1. Getting started: is it possible for you to buy a property in Greece?
Yes, EU nationals can buy property freely in Greece and are treated as citizens, the restrictions imposed for security purposes on foreigners owning property were lifted in 1992. Purchasing property near military bases or national borders requires special permission from the Local Council. These restrictions go way back and are often a mere formality. Recent laws have made it easier for non-EU citizens to purchase properties.
2. Legalities - should you use a lawyer when buying a property in Greece?
Getting a lawyer involved in your property purchase in Greece is a must, and anyone who says differently does not have your best interests at heart.
I think it's safe to say that buyers now realize that it's not only imperative to get a lawyer, but it's essential to get a really good lawyer. News stories about property buyers finding out that they don't own the land or can't get a title deed to their property appear daily in newspapers around the world, and it would be a foolish buyer who didn't take note of this.
Having your own trusted lawyer will mean that the chances of having problems later on will be vastly reduced. We can introduce you to excellent English speaking lawyers who specialize in property law.
3. Is the purchase of property difficult in Greece?
No. In summary, having selected your property you appoint your English speaking Greek lawyer to act on your behalf by giving him/her Power of Attorney (this is arranged through a Public Notary for a fee of approximately €80). Your lawyer will obtain your local tax number, required by law here to be able to purchase. He will open a bank account on your behalf, check the property you wish to purchase, ensure the correct building permits are in place, check there is no loan or mortgage owed on the property, make the payments.
According to new laws, the sellers have to provide a certificate stating the property is legal, an energy sufficiency (green) certificate and a new topography. This is at the sellers' expense and only then the lawyer can give the ok the property is 100% legal.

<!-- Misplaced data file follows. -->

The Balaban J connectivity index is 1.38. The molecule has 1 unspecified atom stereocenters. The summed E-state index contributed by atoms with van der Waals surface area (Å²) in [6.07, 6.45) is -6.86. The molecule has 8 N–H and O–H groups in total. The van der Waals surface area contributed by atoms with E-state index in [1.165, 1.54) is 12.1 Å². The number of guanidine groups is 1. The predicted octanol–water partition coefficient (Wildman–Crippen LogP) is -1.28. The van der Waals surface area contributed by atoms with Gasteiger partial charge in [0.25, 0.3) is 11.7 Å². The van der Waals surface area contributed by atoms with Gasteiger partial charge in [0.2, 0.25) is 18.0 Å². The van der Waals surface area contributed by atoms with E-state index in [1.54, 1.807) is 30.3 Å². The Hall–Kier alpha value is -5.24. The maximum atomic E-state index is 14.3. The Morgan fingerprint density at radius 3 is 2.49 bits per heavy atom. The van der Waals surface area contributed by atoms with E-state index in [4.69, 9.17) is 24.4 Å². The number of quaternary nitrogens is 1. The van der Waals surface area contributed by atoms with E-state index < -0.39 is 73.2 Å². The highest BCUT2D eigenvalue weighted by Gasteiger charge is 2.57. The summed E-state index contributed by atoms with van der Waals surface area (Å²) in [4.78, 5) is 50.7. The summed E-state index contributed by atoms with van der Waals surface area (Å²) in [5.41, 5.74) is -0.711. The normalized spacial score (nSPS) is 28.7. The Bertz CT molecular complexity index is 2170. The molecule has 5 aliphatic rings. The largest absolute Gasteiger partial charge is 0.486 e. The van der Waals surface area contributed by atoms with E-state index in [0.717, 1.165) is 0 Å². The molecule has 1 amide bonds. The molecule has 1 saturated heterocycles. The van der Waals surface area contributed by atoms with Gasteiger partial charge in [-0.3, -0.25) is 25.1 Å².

Once the lawyer has given the ok, a 10% deposit is paid to secure the purchase and a pre-contract agreement is signed. The remaining 90% and all the additional expenses are to be paid on completion when the contracts are being signed.
Completion normally takes about 6-8 weeks dependent on the readiness of the property sale documentation. If you prefer you can instruct the lawyer to sign the final contract on your behalf in front of the Public Notary (Government appointed lawyer) who approves and records the transaction. Alternatively, you may wish to return to Crete to sign the contract yourself. In this case, the contract is translated word by word for you (in accordance with Greek Law).
4. Is there Land Registry?
Yes. In addition to a very precise set of deeds, which establishes your ownership of the land and hence by Greek law any property built on it thereafter, there is now Land Registry in Greece.
5. What are the taxes/expenses involved in property purchase?
Here is a brief list of what you may expect in the way of purchase costs:
Purchase or Transfer Tax: This is based on the 'assessed tax value'. The new tax provisions of April 2010 stipulated this as 8% for a property costing €20,000 and 10% for any amount exceeding that. This is not applicable when VAT comes into play - see below:
Value Added Tax: 23% VAT is paid instead of transfer tax. New constructions with a building license issued from January 2006 are subject to VAT at the rate of 23%. New constructions with building licenses issued before January 2006 aren't subject to VAT, regardless of when building work was/is completed.
Lawyer's fees: Legal fees for the conveyance involved in a sale are up to 2% - 2,5% of the agreed purchase value.
Notary fees: These are usually between 1,5 - 2% of a property's 'assessed tax value'. Fees also include small set charges for each sheet and document included in the contract.
Land registry: Land registry fees are from 0.3 to 0.5% of the 'assessed tax value' plus a small sum for stamp duties and certificates.
Union fees: 1% of the taxable price of the property up to €44,000 is payable and then 0.5% on the remaining taxable property price.
The Estate Agent's fees: Estate agent's fee is 2-5% of the agreed purchase price, including 23% VAT.
6. What other taxes/expenses apply if I live in Greece?
If you are not working, your only costs will be utilities - electricity and water (including public sewage if you have it). There is a Council tax in Greece, this amount depends on the area you live and is about € 3 - 4 per m2 of building. Don't forget you are obliged to make a yearly tax declaration, even if you have no income. Best use an accountant to help you out with this formality.